Wednesday, October 14, 2009

The Three Stooges... "classic"....

I doubt this will be the end of the road for the land the trailer park was on but I wish it was the end of the road for Councillors Tweel, Bernard and MacDonald for the foolishness that continues to come out of their mouths... I expected as much from Tweel and Bernard but I would have thought Councillor MacDonald would have had enough clues to stay away from this silliness and at the very least away from the other two... simply put MacEachern Holdings owned some land that was eligible under the current bylaws to be rezoned and when the original application was made and it met all the bylaws requirements it should have been approved then and there as a fundamental "right to build"..... but that didn't happen as the City turned it down originally (against the recommendations of City planning staff) and it wouldn't matter if IRAC was there or not as ultimately the Supreme Court would have struck down the City's decision and given MacEachern Holdings his "right to build" anyway (and that’s exactly what the City’s solicitor told Council)... and now the Mayor is trying to blame his leadership mistakes on IRAC so he's going to call the Province... what a joke... the Mayor and Council should be looking for developers with property to rezone that would allow manufactured housing (trailers) so that these and others like them would have a place to go... and maybe a call to Mr. MacEachern and offering the City’s apology for the past and support for his new development would be a good move as his new proposed development will bring new jobs, investment and a stronger tax base for the City of Charlottetown ... the City has to start to "welcome business development" and not chase it away...
End of road for trailer park
The Guardian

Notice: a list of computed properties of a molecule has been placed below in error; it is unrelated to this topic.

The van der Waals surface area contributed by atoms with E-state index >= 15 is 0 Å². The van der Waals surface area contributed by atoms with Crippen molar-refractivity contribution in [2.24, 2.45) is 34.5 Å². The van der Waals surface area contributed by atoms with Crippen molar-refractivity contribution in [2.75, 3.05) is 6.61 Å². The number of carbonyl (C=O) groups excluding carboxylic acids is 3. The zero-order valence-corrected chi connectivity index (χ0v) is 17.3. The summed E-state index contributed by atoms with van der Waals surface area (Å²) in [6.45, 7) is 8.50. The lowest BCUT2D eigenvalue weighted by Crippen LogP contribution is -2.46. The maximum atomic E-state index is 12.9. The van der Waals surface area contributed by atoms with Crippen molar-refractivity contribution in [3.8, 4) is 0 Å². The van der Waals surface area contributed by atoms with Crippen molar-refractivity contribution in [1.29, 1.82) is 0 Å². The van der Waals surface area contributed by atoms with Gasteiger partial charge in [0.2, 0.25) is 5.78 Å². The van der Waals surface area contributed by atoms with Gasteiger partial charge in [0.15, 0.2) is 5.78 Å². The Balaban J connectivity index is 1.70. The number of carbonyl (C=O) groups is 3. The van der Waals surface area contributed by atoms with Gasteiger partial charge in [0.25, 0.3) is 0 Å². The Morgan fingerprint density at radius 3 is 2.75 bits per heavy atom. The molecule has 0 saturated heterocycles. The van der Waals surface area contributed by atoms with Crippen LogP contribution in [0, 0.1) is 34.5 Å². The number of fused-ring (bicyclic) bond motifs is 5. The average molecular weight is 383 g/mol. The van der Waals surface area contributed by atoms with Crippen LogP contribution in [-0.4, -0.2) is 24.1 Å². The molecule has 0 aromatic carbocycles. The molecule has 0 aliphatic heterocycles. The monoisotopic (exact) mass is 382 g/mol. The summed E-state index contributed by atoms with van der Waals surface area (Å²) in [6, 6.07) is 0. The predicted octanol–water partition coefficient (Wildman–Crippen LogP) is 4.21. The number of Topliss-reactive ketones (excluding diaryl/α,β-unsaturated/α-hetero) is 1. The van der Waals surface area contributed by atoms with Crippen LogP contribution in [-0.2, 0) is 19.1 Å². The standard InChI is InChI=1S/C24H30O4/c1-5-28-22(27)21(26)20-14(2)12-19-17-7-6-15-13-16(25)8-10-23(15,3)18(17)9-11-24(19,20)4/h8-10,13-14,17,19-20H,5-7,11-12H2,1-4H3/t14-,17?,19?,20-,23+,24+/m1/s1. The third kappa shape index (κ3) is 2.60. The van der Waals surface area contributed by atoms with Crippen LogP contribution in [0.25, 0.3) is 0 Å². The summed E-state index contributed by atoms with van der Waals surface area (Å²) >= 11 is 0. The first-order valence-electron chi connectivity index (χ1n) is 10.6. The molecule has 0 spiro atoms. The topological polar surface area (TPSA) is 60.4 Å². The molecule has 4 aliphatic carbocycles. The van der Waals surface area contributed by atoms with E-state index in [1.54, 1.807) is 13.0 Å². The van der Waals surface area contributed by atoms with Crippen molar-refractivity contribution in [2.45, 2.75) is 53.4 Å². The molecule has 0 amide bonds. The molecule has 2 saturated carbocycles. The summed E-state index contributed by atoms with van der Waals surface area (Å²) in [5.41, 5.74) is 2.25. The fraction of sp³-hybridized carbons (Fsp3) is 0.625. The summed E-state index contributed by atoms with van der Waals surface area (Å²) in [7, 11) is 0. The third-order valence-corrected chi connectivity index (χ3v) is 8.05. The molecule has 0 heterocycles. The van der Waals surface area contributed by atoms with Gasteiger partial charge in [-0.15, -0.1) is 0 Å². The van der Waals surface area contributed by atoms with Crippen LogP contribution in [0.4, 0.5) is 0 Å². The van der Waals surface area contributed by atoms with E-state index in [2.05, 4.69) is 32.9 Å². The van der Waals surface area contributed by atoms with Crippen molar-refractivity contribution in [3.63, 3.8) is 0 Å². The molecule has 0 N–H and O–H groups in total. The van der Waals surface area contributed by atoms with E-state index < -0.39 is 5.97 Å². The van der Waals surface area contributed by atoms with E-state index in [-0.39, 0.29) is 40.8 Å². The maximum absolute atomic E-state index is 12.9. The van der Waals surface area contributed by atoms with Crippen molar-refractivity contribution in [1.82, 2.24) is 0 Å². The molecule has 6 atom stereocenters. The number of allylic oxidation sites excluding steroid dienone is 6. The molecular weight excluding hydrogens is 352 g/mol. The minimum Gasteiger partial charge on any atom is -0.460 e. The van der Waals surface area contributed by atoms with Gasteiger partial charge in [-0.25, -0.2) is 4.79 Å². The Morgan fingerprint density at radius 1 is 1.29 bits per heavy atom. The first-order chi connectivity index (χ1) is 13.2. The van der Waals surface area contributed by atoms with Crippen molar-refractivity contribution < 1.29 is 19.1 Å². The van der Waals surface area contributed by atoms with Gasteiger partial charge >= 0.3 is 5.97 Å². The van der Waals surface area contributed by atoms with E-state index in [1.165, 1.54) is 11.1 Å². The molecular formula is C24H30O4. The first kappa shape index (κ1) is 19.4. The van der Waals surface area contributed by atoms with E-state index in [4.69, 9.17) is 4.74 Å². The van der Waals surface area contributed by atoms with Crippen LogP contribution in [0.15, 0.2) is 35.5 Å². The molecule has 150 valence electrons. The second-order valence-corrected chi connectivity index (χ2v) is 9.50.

Residents of the Idlewheels Trailer Park may have won over the hearts of Charlottetown city councillors, but it wasn’t enough to stop their eviction from the capital city trailer park. An order by the Island Regulatory and Appeals Commission (IRAC) forced councillors on Tuesday night to hand Ken MacEachern and his company, L & A MacEachern Holdings, the rezoning he long awaited. That rezoning had initially been rejected by city council but was later appealed to IRAC. The commission overturned the city’s decision. Now, Charlottetown city council is calling for a review of IRAC. But for Lana Baglole, a resident of Idlewheels, that review will come too late. She is the process of putting her trailer up for sale. Two trailers have already been moved, two others are for sale. There were 19 trailers in the park which need to be moved to make way for new apartment complexes. “It’s time for everybody to move on,” Baglole said, after hearing about council’s decision Tuesday night. Last month, the residents launched a further appeal in front of IRAC. A decision is expected at the end of October, but Baglole said she doesn’t expect much will change. Coun. David MacDonald launched a passionate 13-minute discussion about the future of IRAC, saying he has concerns for the residents of Idlewheels but also for the process that unfolded. He questions whether an unelected and unaccountable board should be able to overturn a decision by an elected city council. “We did what we were supposed to do,” said MacDonald. “We held our public meetings, we listened to the input (of residents) and at the end of the day we took a decision in good faith.” Coun. Mitchell Tweel called for a complete review of IRAC and its mandate. “The whole process was flawed in terms of the way IRAC has handled it,” said Tweel. “This is a classic case in point where you have unelected officials that are not elected by the people, that are not accountable to the people and are not responsible to the people.” But Coun. Kim Devine, who is the head of city planning, said while she has empathy for the people of the Idlewheels trailer park, she cautioned that the city was given a legal opinion that it must abide by the IRAC order. “While we have great compassion for what will happen to those residents, we have voted against this, we are on record as being opposed to this application for rezoning but as elected officials we are legally obligated to follow through on this rezoning order.” Coun. Rob Lantz added: “We have a legal opinion that we could be held, as a city council, in contempt of an order.” In an interview following the vote, Charlottetown Mayor Clifford Lee said he realizes council was forced into approving the rezoning, but he remains bothered by the decision. He said he will be contacting the provincial government immediately to ask that role of IRAC be reviewed. “In all the years I’ve been here at City Hall, this is the first time in my memory that I can recall that IRAC blatantly disregarded the position of the elected body and that really concerns me,” said Lee. “If IRAC says the city has followed its rules, it has followed provincial legislation, I don’t think IRAC should have the authority to override a decision of council. It’s as simple as that.” Despite the threat of legal action, three councillors voted against the rezoning including MacDonald, Tweel and Terry Bernard. The other seven voted for the rezoning. Baglole said it’s the end of the road for Idlewheels residents. If the IRAC appeal is unsuccessful, as she expects, the only other option is to appeal to the Supreme Court. “I can’t afford a lawyer. We can’t afford a lawyer.”

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